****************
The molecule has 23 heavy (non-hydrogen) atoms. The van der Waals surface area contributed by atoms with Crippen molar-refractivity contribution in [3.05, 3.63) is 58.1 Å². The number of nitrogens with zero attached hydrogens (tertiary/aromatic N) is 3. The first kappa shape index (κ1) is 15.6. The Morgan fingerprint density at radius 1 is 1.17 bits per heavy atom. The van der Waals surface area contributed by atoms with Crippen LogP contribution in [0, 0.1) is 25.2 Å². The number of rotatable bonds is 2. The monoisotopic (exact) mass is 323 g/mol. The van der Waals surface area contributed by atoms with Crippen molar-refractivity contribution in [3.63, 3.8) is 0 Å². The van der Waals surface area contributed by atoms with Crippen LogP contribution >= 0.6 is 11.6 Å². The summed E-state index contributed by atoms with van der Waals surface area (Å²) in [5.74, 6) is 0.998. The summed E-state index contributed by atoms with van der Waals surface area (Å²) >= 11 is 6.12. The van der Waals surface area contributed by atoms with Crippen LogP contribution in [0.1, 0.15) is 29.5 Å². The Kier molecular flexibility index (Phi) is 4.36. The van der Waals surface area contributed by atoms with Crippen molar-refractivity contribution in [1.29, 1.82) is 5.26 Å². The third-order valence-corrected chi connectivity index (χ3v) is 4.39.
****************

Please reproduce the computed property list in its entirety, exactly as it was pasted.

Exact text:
The molecule has 23 heavy (non-hydrogen) atoms. The van der Waals surface area contributed by atoms with Crippen molar-refractivity contribution in [3.05, 3.63) is 58.1 Å². The number of nitrogens with zero attached hydrogens (tertiary/aromatic N) is 3. The first kappa shape index (κ1) is 15.6. The Morgan fingerprint density at radius 1 is 1.17 bits per heavy atom. The van der Waals surface area contributed by atoms with Crippen LogP contribution in [0, 0.1) is 25.2 Å². The number of rotatable bonds is 2. The monoisotopic (exact) mass is 323 g/mol. The van der Waals surface area contributed by atoms with Crippen molar-refractivity contribution in [3.63, 3.8) is 0 Å². The van der Waals surface area contributed by atoms with Crippen LogP contribution >= 0.6 is 11.6 Å². The summed E-state index contributed by atoms with van der Waals surface area (Å²) in [5.74, 6) is 0.998. The summed E-state index contributed by atoms with van der Waals surface area (Å²) >= 11 is 6.12. The van der Waals surface area contributed by atoms with Crippen LogP contribution in [0.1, 0.15) is 29.5 Å². The Kier molecular flexibility index (Phi) is 4.36. The van der Waals surface area contributed by atoms with Crippen molar-refractivity contribution in [1.29, 1.82) is 5.26 Å². The third-order valence-corrected chi connectivity index (χ3v) is 4.39.